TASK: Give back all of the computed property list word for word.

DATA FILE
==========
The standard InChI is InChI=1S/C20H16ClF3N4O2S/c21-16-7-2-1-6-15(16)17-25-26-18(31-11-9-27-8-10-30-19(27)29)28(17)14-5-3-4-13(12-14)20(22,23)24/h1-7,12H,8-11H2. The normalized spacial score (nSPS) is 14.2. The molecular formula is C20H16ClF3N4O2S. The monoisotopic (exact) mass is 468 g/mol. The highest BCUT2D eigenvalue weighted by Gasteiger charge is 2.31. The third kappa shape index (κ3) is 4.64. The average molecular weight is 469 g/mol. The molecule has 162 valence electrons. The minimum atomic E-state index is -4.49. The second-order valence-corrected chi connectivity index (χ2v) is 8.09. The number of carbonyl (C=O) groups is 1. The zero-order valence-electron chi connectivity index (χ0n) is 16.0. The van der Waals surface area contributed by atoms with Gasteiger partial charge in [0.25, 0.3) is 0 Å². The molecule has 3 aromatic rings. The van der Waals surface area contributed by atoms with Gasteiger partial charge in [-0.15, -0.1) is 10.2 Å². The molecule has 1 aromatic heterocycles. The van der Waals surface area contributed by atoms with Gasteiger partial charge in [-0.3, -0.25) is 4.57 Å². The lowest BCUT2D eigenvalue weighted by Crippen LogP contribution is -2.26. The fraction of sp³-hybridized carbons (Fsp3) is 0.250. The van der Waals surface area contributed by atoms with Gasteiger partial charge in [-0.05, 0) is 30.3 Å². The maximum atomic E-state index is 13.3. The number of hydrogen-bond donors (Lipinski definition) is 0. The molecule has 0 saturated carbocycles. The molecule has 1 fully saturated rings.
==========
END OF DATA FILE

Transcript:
The standard InChI is InChI=1S/C20H16ClF3N4O2S/c21-16-7-2-1-6-15(16)17-25-26-18(31-11-9-27-8-10-30-19(27)29)28(17)14-5-3-4-13(12-14)20(22,23)24/h1-7,12H,8-11H2. The normalized spacial score (nSPS) is 14.2. The molecular formula is C20H16ClF3N4O2S. The monoisotopic (exact) mass is 468 g/mol. The highest BCUT2D eigenvalue weighted by Gasteiger charge is 2.31. The third kappa shape index (κ3) is 4.64. The average molecular weight is 469 g/mol. The molecule has 162 valence electrons. The minimum atomic E-state index is -4.49. The second-order valence-corrected chi connectivity index (χ2v) is 8.09. The number of carbonyl (C=O) groups is 1. The zero-order valence-electron chi connectivity index (χ0n) is 16.0. The van der Waals surface area contributed by atoms with Gasteiger partial charge in [0.25, 0.3) is 0 Å². The molecule has 3 aromatic rings. The van der Waals surface area contributed by atoms with Gasteiger partial charge in [-0.15, -0.1) is 10.2 Å². The molecule has 1 aromatic heterocycles. The van der Waals surface area contributed by atoms with Gasteiger partial charge in [-0.3, -0.25) is 4.57 Å². The lowest BCUT2D eigenvalue weighted by Crippen LogP contribution is -2.26. The fraction of sp³-hybridized carbons (Fsp3) is 0.250. The van der Waals surface area contributed by atoms with Gasteiger partial charge in [-0.05, 0) is 30.3 Å². The maximum atomic E-state index is 13.3. The number of hydrogen-bond donors (Lipinski definition) is 0. The molecule has 0 saturated carbocycles. The molecule has 1 fully saturated rings.